What is the most exciting trend that you’ve noticed in asset management today?

I think people are understanding that asset management is a holistic approach, so with more relevant data, new software and all the other technologies now available companies can see the interrelationships like never before. I also think that industries are getting more aware that asset management is an actual discipline and there is value to the business in getting it right.

In the past it was often considered a burden to do maintenance and hold spares and manage warehousing and all the other support activities. It was a burden and companies didn't see it as a way of really helping their bottom line. So by getting more recognition and more understanding of what asset management truly is and the value it can bring to companies if done right vindicates what I and other have been promoting for several years.


What is the biggest challenge facing up-and-coming asset managers today?/ What advice would you give to an up-and-coming asset manager today?

The biggest challenge is being able to quantify and sell the value of asset management. Most people that are playing in asset management know or feel that what they're doing is valuable but sometimes it's hard to convince other people that control funds or control projects that asset management provides tangible benefits. Sometimes it is difficult to build a business case to really have others understand why asset management is so important and how important it is to get it right at the right time of the life-cycle.

The advice I would give is that, if you're going to do your work, obviously do it well. But justify your existence; prove that what you're doing in the asset management space is going to bring value to the business. If it's going to bring value to the business, you've got to be able to demonstrate it, quantify it and really argue your case.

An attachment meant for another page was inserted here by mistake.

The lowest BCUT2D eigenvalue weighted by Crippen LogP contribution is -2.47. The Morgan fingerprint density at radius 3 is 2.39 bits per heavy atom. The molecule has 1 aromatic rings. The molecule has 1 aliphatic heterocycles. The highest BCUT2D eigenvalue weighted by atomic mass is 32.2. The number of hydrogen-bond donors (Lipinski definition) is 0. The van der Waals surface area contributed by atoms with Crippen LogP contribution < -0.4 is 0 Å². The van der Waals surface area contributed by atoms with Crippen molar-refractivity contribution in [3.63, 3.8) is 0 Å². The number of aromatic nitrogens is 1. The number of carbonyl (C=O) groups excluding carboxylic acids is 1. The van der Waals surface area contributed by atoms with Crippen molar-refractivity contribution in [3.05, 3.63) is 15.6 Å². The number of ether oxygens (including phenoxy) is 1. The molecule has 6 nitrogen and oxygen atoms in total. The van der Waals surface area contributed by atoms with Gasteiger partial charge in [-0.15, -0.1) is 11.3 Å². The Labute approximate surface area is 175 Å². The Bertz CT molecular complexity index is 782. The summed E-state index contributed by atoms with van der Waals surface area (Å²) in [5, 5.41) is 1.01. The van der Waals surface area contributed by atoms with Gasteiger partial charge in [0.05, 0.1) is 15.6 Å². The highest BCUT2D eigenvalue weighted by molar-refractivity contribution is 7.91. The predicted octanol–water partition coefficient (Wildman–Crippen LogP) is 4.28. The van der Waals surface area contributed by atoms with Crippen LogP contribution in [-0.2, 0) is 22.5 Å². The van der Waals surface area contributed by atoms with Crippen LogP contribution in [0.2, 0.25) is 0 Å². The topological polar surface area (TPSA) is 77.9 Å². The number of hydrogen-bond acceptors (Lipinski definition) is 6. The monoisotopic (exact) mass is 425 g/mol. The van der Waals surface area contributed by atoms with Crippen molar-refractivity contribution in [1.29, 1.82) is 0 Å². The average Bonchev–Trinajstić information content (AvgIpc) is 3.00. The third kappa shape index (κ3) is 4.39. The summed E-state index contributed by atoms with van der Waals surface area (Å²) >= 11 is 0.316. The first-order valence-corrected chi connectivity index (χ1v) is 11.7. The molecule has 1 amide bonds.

What is the biggest challenge facing the asset management sector today/your particular field of asset management today?

Obtaining high level specific training in the disciples of asset management. There are several training courses around Australia delivering basic training, but most of the top-level high-quality specific disciple training is done post graduate reliability training . The people that I know in the industry that have got a really good grasp of reliability have done their post-graduate reliability studies overseas.


What is your proudest career achievement?

It's hard to say. I had a whole career in the military and had some unique experiences. I have received a number of awards in and out of the military but I just like being able to help people. I enjoy giving people good solutions to problems they have encountered and getting good feedback from them saying, "The work that you've done has been valuable to us."

I also like teaching, so when people come back after a training course and they say, "I really appreciate that. I learned a lot from that course, it's really turned the light on." Being able to mentor people and see them progress, I think is probably what I enjoy the most.

I consider my most rewarding job the two years I had doing an aid project in Vanuatu, where I was responsible for installing water supplies in remote villages. The work was difficult and challenging but it delivered a tangible benefit to the people in those villages and they were so happy that work was done. I just felt that the work that I had done was really contributing to the community and they appreciated it.


What’s next for you?

What's next for me is that I want to gradually retire and do aid work in places that actually benefit from my skills, helping people that actually need it.


When you’re not busy at work, what do you enjoying doing to unwind/relax/explore?

I do maintenance and engineering projects at home, on my property. I've got a six-acre property so I'm always tinkering, building things or doing maintenance of some type. I have lots of tools and toys so I like to make different things.